In coherence-data-packet demultiplexing, supercontinuum (SC) pulses are generated that are separated spatially and temporally, and then made to interfere at a diffraction grating for detection at a CCD array. Calculations on the resulting intensity distribution result in an �information data packet� that consists of multiple channels with a particular frequency separation that can be used for communication.
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In the approach demonstrated by the scientists, spatially encoded multichannel coherence multiplexing is used in addition to time-delay multiplexing. Shaping, signal processing, and time-space conversion of femtosecond pulses is achieved by linear and nonlinear manipulation of the spatially dispersed optical-frequency spectrum within a grating pair and lens pulse shaper. A coherent cross-correlation technique is used for the detection of the signal-pulse packets on a femtosecond time scale and requires a coherent replica of the broadband source at the receiver as a reference signal (which has passed through a physical medium identical to that traversed by the SC signal-data packets).

Single-shot detection

The proposed receiver does not have any moving parts and permits single-shot detection of all time-delayed data bits distributed in multiple spatially resolved channels. Multiple frequencies are generated by the interference of SC pulses separated by a segment of time. In addition, the SC pulses interfere with one another in the spectral domain. This interference generates many individual frequency channels in the supercontinuum spectrum that can then be used to transmit information. “In the optical spectrum, the pulses generate multiples of discrete optical-wavelength channels. In this way, we are able to create hundreds of new communication channels for applications,” says CCNY researcher Joseph Zeylikovich.

In the experimental setup to demonstrate the technique, a modelocked Ti:sapphire amplifier system centered at 800 nm provides 200-fs pulses with a repetition rate of 250 kHz and 20-MW peak power (see figure). The laser output is focused into a plane-parallel plate of heat-resistant glass rotated at 2 Hz to provide stable SC generation extending from 400 to 850 nm. The SC pulses are then split into two parts-a signal beam and a reference beam. The signal beam is directed into the coherence multiplexer, where the SC signals are imprinted on light via path-difference multiplexing. The signal and reference beams interfere at a diffraction grating and interference fringes are focused into a CCD array by a lens. A spatial filter at the focal plane of the lens selects the first-order diffraction from the respective beams, with the diffraction grating introducing a continuous optical delay along the dispersion direction.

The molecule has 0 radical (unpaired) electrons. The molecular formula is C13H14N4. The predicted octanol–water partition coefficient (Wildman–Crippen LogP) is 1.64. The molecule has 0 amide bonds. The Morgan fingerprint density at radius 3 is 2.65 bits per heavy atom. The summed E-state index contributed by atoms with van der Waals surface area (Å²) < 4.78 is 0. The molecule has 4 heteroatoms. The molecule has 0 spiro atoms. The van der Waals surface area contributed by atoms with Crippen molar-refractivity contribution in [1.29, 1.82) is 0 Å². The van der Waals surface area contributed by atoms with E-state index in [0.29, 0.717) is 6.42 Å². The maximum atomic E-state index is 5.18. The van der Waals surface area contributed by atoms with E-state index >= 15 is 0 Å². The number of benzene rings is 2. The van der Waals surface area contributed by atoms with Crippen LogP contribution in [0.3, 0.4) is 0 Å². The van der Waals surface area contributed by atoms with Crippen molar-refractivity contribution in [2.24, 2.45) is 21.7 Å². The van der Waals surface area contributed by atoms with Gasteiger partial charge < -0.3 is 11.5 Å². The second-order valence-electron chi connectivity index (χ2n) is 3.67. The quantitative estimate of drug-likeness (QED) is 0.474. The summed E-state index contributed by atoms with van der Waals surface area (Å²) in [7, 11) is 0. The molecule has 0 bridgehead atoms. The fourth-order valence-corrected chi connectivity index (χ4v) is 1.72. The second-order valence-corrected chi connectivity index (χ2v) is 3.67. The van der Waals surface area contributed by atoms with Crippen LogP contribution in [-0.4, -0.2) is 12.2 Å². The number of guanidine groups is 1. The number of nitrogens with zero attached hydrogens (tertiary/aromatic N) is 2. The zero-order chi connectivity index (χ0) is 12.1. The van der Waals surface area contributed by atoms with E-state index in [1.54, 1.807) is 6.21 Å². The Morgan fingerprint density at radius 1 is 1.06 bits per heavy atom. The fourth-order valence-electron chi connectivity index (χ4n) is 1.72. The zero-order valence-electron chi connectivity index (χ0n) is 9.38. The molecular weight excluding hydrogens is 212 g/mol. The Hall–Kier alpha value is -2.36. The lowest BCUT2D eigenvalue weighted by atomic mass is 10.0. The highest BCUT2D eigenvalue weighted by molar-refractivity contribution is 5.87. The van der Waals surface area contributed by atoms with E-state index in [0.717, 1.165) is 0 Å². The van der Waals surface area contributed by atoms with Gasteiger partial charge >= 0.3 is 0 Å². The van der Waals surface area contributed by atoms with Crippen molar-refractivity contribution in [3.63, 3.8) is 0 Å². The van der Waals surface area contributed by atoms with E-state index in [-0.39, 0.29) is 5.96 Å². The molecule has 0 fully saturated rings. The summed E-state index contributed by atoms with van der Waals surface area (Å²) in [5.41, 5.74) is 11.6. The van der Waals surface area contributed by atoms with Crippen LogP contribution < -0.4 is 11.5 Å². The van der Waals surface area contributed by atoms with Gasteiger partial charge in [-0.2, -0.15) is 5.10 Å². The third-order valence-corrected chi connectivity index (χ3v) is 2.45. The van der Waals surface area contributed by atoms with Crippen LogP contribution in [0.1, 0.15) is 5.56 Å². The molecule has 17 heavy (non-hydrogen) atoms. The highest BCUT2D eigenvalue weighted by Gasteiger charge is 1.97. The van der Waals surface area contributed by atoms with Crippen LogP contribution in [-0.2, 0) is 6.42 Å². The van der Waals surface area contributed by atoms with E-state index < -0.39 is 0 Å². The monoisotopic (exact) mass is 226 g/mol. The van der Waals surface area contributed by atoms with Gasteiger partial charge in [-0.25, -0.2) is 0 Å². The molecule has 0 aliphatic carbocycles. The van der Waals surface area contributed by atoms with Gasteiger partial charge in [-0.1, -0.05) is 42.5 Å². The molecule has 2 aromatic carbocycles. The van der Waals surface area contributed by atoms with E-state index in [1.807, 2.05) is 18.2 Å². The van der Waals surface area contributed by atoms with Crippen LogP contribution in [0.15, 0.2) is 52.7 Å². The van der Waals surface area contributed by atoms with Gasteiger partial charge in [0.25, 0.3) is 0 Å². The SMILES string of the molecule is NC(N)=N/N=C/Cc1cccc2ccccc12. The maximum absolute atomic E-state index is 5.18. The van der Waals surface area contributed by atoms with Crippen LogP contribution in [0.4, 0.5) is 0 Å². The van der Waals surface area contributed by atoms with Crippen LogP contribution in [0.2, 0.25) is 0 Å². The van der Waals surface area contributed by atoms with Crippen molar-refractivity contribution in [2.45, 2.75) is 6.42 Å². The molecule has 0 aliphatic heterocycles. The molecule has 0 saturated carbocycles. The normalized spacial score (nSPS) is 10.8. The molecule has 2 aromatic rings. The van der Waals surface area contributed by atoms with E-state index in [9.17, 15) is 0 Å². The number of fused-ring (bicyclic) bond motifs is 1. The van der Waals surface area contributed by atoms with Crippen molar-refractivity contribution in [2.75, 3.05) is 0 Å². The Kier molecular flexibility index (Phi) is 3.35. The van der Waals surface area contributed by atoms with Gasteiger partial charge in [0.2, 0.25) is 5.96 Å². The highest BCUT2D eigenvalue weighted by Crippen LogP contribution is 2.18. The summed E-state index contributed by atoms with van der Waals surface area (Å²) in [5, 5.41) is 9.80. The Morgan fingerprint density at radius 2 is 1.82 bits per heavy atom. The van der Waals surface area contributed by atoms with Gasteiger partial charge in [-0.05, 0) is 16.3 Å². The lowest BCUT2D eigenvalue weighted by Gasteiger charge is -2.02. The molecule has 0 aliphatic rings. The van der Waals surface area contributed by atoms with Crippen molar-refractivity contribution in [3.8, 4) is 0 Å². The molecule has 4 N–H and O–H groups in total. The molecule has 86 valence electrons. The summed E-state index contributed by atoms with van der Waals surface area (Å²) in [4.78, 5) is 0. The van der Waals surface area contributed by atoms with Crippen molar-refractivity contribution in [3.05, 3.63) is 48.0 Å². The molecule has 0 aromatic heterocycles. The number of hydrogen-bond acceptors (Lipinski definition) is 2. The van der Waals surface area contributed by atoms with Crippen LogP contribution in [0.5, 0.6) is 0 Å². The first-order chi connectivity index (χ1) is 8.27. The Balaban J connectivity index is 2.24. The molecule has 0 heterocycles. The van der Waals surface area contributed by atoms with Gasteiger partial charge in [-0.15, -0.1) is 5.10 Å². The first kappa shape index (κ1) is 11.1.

A series of cross-correlation calculations on the intensity distribution measured by the CCD yield the autocorrelation function of the SC pulse, which allows for extraction of the optical information-data-packets envelope (essentially, the spatial and temporal representation of multiple channels separated by a particular frequency, depending on the original separation time of the SC pulses).

To date, the research team has produced as many as 60 frequency channels separated by 75 GHz for two SC pulses separated in time by 13.6 ps. The team is interested in licensing this technology for communications applications, and continues work on applying the supercontinuum to space, remote sensing, and military applications.
Gail Overton

REFERENCE

1. I. Zeylikovich and R. R. Alfano, IEEE J. Sel. Topics in Quant. Electron. 10(5) 1233 (September/October 2004).

Photonic Crystals

Nanopatterned substrates target Raman spectroscopy

Researchers at Mesophotonics (Southampton, England), a spinoff of the University of Southampton, have developed integrated, planar photonic-crystal technology that allows light to be bent, routed, and processed at a submillimeter scale. The technology has been commercially introduced; at Photonics West 2005, the company unveiled an application of its technology platform focused specifically on surface-enhanced Raman spectroscopy (SERS).

The Mesophotonics technology is based on planar-waveguiding photonic crystals made of CMOS-compatible silicon materials. This approach allows the fabrication of optical manipulation, optical-signal processing, and electronic circuitry on single substrates using standard silicon-foundry processes. The planar photonic crystals are fabricated using standard lithographic techniques.

The function of any particular planar photonic crystal is determined entirely by the geometry of the lattice of air holes, according to the company, which lists switches, splitters, combiners, prisms, wavelength multiplexers, delay lines, filters, polarization controllers, mirrors, cavities, feedback devices, beam shapers, gain-modification devices, and dispersion controllers among the potential devices and applications.

Integrated circuits based on this technology platform could conceivably perform several functions, each defined by the distribution of air holes and connected to each other by planar optical waveguides. The interconnection scheme would be analogous to the integration of electronic circuitry, but the actual device fabrication is envisaged as being much simpler, with all devices perhaps being fabricated in one mask step in which a single air-hole pattern defines all of the devices and interconnections, as well as the functionality of the entire circuit.